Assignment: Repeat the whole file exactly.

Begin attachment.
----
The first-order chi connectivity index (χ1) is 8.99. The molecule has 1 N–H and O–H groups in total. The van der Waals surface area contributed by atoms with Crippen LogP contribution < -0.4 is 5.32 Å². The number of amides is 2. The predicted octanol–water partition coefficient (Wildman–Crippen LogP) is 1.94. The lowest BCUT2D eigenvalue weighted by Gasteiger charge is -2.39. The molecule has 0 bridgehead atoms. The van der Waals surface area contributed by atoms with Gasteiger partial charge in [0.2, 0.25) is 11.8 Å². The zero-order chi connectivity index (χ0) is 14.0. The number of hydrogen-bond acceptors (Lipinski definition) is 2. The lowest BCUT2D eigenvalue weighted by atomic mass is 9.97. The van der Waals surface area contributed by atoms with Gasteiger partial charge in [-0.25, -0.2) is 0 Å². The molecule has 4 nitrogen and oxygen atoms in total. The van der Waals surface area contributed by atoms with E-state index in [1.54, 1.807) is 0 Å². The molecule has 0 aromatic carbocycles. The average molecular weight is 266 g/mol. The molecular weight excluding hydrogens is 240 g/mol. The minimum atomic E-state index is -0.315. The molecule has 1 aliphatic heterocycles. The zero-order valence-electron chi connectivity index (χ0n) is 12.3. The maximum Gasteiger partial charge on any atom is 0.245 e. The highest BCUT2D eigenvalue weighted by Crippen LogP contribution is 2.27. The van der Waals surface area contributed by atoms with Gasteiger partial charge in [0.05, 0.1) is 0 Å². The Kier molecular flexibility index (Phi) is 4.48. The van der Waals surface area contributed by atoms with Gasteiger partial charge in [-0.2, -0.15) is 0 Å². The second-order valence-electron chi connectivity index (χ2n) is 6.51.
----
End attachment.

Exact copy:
The first-order chi connectivity index (χ1) is 8.99. The molecule has 1 N–H and O–H groups in total. The van der Waals surface area contributed by atoms with Crippen LogP contribution < -0.4 is 5.32 Å². The number of amides is 2. The predicted octanol–water partition coefficient (Wildman–Crippen LogP) is 1.94. The lowest BCUT2D eigenvalue weighted by Gasteiger charge is -2.39. The molecule has 0 bridgehead atoms. The van der Waals surface area contributed by atoms with Gasteiger partial charge in [0.2, 0.25) is 11.8 Å². The zero-order chi connectivity index (χ0) is 14.0. The number of hydrogen-bond acceptors (Lipinski definition) is 2. The lowest BCUT2D eigenvalue weighted by atomic mass is 9.97. The van der Waals surface area contributed by atoms with Gasteiger partial charge in [-0.25, -0.2) is 0 Å². The molecule has 4 nitrogen and oxygen atoms in total. The van der Waals surface area contributed by atoms with E-state index in [1.54, 1.807) is 0 Å². The molecule has 0 aromatic carbocycles. The average molecular weight is 266 g/mol. The molecular weight excluding hydrogens is 240 g/mol. The minimum atomic E-state index is -0.315. The molecule has 1 aliphatic heterocycles. The zero-order valence-electron chi connectivity index (χ0n) is 12.3. The maximum Gasteiger partial charge on any atom is 0.245 e. The highest BCUT2D eigenvalue weighted by Crippen LogP contribution is 2.27. The van der Waals surface area contributed by atoms with Gasteiger partial charge in [0.05, 0.1) is 0 Å². The Kier molecular flexibility index (Phi) is 4.48. The van der Waals surface area contributed by atoms with Gasteiger partial charge in [-0.2, -0.15) is 0 Å². The second-order valence-electron chi connectivity index (χ2n) is 6.51.